-leaving it there without coming up with a secondary function
-tearing the barrier down.

The third choice would involve the biggest waste of fossil fuels and production of carbon.

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Voting closed 49

So you’re in favor of any environmentally motivated project, even if it’s expensive window dressing with little benefit, and the money and effort would be more effective elsewhere?

Is there anyone at the Highway Department (which is what MassDOT effectively is) who is thinking about how to make the 128 corridor less of a car wasteland?

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Voting closed 7

Do you have any idea what this project IS? It's not "solar panels on top of gas pumps." We are talking about solar panels on a noise barrier. Would you prefer to take the noise barrier down, so the pedestrians and cyclists could get closer to the highway? WTF is wrong with you?

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Voting closed 16

Yes, let’s turn Carlisle into a maze of high-rises and tram stations to satisfy your new urbanist fantasy.

Some of us don’t do well in loud, crowded places.

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Voting closed 11

...does Carlisle have highways?

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Voting closed 21

Nobody wants to build even a single high rise in Carlisle, let alone a maze of them. This isn't about Carlisle. Chill out.

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Voting closed 12

Why not move all the toxic waste out of Chelsea.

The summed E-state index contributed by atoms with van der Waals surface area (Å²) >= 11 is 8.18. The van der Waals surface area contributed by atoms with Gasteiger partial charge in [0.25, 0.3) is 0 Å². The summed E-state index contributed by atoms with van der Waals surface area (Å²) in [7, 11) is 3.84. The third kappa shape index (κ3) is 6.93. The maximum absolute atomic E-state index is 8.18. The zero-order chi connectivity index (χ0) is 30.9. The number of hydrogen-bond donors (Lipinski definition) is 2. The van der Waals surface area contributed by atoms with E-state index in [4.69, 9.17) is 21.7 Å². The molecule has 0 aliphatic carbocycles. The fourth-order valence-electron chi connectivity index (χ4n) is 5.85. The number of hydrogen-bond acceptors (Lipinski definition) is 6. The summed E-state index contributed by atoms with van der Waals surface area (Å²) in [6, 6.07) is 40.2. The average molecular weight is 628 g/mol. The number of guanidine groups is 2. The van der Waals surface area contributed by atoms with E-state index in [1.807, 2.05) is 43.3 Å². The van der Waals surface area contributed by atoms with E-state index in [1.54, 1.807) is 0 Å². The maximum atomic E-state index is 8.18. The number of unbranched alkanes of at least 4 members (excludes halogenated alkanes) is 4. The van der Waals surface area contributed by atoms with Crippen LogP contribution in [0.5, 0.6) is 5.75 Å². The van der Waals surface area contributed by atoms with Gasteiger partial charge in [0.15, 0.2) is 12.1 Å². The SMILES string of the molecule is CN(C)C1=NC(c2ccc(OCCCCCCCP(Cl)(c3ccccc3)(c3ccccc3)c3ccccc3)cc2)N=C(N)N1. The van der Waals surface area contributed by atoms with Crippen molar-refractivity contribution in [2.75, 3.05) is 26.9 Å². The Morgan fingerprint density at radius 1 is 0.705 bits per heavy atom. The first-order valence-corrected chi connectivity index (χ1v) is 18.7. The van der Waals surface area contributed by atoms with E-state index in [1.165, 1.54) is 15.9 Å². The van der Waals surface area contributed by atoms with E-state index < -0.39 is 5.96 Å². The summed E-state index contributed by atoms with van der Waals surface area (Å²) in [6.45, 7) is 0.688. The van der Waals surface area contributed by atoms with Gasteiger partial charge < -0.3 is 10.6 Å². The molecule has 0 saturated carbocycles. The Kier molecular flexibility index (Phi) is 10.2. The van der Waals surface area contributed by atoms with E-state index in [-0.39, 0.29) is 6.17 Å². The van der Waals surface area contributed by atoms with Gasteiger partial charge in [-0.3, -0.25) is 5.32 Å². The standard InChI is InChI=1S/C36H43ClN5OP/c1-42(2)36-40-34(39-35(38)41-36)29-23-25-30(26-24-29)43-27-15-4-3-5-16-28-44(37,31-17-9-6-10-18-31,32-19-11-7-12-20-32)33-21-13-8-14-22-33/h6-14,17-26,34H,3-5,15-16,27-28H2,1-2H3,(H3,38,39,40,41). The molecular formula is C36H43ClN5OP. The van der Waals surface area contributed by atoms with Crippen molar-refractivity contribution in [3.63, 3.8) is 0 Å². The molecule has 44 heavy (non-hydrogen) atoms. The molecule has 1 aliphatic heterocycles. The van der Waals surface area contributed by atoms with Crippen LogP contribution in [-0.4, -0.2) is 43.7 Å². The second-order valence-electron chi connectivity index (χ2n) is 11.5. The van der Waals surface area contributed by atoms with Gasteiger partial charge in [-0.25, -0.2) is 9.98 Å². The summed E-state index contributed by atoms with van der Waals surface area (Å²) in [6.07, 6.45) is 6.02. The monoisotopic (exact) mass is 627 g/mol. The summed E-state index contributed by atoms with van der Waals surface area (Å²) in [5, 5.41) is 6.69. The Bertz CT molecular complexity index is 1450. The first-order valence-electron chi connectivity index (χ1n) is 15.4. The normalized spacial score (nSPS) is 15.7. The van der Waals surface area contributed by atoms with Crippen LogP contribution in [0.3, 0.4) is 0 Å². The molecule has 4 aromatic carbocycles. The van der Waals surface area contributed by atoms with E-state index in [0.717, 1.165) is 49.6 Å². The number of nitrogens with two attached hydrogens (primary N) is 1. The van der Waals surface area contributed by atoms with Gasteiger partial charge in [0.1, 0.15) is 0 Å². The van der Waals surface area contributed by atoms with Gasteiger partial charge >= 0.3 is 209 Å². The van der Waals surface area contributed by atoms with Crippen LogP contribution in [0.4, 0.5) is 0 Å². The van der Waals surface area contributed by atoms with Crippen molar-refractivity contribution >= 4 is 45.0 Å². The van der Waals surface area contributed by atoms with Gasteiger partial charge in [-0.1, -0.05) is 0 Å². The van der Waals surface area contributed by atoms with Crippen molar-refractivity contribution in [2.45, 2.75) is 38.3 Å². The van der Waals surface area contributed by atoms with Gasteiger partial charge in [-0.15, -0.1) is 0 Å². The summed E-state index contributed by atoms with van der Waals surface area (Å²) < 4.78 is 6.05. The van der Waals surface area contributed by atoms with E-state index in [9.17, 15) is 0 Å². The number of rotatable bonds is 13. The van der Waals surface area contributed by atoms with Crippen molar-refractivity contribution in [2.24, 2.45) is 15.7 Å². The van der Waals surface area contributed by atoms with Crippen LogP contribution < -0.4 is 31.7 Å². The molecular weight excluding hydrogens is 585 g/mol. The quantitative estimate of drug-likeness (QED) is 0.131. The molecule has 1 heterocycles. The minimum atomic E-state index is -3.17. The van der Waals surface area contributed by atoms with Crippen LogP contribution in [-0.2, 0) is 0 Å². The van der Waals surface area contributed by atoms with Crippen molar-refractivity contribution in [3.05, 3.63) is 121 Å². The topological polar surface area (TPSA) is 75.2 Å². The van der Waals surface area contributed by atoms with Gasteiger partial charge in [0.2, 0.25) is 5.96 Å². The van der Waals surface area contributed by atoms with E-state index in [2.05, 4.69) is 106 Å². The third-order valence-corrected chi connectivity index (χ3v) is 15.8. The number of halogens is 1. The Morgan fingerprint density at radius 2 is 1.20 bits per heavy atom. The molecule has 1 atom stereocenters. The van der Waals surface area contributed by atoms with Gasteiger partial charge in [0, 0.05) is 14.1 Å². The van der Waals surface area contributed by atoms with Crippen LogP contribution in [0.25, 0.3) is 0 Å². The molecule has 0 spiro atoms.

Might kill all the mosquitoes the town generates.

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Voting closed 8

Desktop noise modeling that has been completed suggests there may be a slight improvement/reduction in noise levels for the abutters.

Why not make a structure with only one function have two functions? Especially when performance on the first function is thereby improved.

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Voting closed 36

As long as they don't produce any additional glare in drivers' eyes, sounds great.

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Voting closed 11

If a solar panel is producing a lot of glare then it is going to be quite inefficient as a solar panel.

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Voting closed 23

The most efficient design orientation for the panels is facing square to the sun midday. The angle would have to be way off vertically for solar glare to hit any cars, even accounting for solar arc during the day.